From: Haughton-Mars Project (HMP)
Posted: Thursday, July 12, 2001
Report Number: HMP-2001-0712
By: Dr. Pascal Lee
The event of the day was the US Marine Corps paradrop operation. Three paradrops took place this afternoon over Von Braun Planitia, a rolling plain located just outside Haughton, northwest of the crater. In spite of adverse weather and reduced visibility (it was windy, foggy, drizzly, and the ceiling was marginal at no more than 700 ft), the paradrops were a complete success. The view from Base Camp was simply spectacular.
From our perspective on Devon Island, the operation began this afternoon with the arrival at Haughton on a First Air Twin Otter of a group of five Marines led by LtCol Tom Duncavage. Accompanying him were Capt. Patrick O'Rourke, Sgt. Weber, Staff Sgt. Ali, and Corporal Jones. Mr. Bob Evans, photographer for this USMC operation, also landed on Devon.
This is the third year in a row that the NASA Haughton-Mars Project is receiving support from the USMC for the delivery in the High Arctic of expeditionary equipment and supplies otherwise too difficult or too costly to deliver to Devon Island by other means. LtCol. Duncavage has been the key USMC officer through whom we have been able to secure the support of the Marines on the NASA HMP over the past three years. He was visiting Devon Island for the third time. Capt. O'Rourke was also returning to Haughton. This was his second visit.
Once on the ground, the landed team moved into position quickly. They marked the DZ (drop zone) and waited for the Herc. The mighty C-130 commanded by LtCol Ken Hopper arrived shortly thereafter, passing first a couple of times over the DZ with its rear door closed to assess local terrain and weather conditions and to coordinate the drop with the ground crew.
Then came time for the first drop. In awe and silence, we watched the massive plane approach stealthily from a distance over Haynes Ridge. The ceiling was so low that the plane was coming in and out of clouds. It then roared past overhead, this time with its rear door dropped open. The first load then exited the plane. Initially it appeared to be in free fall but it was soon slowed down by a beautiful parachute in full blossom.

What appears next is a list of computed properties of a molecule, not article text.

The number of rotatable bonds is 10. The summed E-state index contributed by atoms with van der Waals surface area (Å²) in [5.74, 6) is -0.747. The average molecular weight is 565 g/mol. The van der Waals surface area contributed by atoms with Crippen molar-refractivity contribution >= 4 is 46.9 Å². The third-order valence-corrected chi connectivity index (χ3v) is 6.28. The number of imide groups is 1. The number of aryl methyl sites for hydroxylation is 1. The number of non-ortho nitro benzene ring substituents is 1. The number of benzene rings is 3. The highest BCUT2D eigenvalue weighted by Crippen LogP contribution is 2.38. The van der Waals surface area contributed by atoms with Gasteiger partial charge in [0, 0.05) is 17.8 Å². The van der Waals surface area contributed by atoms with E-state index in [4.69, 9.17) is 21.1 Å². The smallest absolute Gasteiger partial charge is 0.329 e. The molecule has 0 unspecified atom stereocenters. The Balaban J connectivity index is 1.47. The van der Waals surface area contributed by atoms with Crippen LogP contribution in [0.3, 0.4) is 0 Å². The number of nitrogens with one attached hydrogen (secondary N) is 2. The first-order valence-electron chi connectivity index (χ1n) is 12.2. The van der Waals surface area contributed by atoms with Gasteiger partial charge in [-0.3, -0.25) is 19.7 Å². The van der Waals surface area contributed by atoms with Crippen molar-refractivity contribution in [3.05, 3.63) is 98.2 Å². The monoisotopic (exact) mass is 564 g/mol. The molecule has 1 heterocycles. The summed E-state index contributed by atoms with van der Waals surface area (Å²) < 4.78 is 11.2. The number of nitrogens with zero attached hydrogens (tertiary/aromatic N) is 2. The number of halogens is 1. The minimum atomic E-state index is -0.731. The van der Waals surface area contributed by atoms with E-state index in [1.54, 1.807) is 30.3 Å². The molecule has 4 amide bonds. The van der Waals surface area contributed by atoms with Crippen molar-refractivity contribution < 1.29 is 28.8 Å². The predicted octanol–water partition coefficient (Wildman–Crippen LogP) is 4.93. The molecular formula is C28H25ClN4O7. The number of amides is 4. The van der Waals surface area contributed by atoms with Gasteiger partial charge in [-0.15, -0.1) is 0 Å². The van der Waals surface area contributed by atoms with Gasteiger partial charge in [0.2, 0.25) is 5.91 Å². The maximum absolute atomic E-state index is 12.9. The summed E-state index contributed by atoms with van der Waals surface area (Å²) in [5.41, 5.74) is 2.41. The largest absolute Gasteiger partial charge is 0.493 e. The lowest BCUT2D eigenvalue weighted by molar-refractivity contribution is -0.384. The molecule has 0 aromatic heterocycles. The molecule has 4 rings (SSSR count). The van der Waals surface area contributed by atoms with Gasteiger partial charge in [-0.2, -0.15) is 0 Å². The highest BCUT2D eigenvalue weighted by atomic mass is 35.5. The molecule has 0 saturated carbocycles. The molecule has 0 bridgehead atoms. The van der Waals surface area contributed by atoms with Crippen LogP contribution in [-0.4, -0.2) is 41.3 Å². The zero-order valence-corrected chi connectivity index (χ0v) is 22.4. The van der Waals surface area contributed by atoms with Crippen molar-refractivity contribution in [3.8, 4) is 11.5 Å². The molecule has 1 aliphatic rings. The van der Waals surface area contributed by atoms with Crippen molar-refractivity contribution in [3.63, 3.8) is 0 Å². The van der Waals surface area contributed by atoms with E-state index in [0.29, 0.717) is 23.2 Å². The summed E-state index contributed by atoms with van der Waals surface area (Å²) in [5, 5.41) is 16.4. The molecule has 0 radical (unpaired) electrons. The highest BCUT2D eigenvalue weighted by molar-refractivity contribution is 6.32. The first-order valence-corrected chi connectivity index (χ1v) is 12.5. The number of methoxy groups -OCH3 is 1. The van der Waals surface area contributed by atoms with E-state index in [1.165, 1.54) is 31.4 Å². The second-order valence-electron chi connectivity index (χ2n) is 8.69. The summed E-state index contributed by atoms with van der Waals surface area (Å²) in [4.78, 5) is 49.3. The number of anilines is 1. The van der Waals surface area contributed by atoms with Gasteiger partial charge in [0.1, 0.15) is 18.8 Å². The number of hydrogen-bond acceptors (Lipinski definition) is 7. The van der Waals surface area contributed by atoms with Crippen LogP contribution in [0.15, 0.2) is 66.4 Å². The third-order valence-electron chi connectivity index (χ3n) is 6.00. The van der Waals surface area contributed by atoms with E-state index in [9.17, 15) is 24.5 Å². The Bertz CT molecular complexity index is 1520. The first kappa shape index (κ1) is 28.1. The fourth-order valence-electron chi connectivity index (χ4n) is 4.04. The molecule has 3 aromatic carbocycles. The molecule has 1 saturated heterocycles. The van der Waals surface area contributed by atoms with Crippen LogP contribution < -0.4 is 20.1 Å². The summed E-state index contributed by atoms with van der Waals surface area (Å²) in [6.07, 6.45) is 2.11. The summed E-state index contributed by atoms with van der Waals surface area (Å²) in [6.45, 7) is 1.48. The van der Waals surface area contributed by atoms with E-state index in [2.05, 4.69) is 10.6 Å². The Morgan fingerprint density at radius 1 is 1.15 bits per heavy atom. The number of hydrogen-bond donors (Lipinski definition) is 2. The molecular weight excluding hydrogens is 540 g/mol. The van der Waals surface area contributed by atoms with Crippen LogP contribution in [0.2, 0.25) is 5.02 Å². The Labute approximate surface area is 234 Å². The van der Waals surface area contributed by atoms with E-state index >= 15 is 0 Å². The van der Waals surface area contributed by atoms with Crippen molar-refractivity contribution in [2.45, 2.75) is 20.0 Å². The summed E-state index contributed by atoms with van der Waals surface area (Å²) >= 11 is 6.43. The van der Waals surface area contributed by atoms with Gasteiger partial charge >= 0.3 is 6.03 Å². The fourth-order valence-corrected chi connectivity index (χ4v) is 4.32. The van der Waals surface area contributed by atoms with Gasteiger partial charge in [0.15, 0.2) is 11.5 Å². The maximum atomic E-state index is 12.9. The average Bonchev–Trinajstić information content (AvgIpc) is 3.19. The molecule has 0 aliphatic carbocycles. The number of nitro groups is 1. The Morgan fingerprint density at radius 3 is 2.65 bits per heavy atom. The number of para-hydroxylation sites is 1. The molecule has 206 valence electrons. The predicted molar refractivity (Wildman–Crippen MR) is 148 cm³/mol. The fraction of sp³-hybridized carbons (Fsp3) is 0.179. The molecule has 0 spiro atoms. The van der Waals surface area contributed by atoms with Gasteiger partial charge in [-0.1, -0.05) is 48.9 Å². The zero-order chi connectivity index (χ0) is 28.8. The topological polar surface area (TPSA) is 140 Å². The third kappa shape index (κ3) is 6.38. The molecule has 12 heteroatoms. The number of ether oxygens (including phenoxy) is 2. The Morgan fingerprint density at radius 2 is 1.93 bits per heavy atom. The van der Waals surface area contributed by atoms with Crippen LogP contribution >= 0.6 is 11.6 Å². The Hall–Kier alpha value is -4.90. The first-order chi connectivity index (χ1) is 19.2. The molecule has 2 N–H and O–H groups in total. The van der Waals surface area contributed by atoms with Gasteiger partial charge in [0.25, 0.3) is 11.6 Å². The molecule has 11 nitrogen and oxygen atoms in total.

The second and third drops, the latter one being the final one, were equally successful, in spite of rapidly deteriorating weather conditions. Winds were progressively picking up and the drizzle was now turning to rain. The third drop was a climactic moment as a new ATV sponsored to the SETI Institute by Kawasaki Motors USA for our work on the NASA HMP was being delivered in this way for the first time. Also mounted on the same load was a small camera belonging to HMP Videographer Sam Burbank. We felt we were somewhat brave and daring. But the truth is I was confident the Marines would pull off yet another successful drop. The third drop was indeed perfect. After a soft bounce, the load came to a complete stop. The Kawasaki ATV was safe and sound. It started up right away and was driven off its landing platform.
Yesterday evening, in preparation for today's paradrops, we were privileged to host at Haughton the reconnaissance visit of Col. Colin Lampard and his team, including LtCol Tom Duncavage and LtCol Ken Hopper. Col. Lampard is the commanding officer who has been authorizing the USMC's support to the NASA HMP over the past field seasons. He was visiting Haughton and our team for the first time. We discussed the symbiotic value of our joint operations and our mutual commitment to the advancement of exploration. It was a great moment for the HMP.
As Col. Lampard departed Haughton, he presented our project with the beautiful red flag of the United States Marine Corps. The flag flew high all day today over the HMP Base Camp in celebration of our collaboration.
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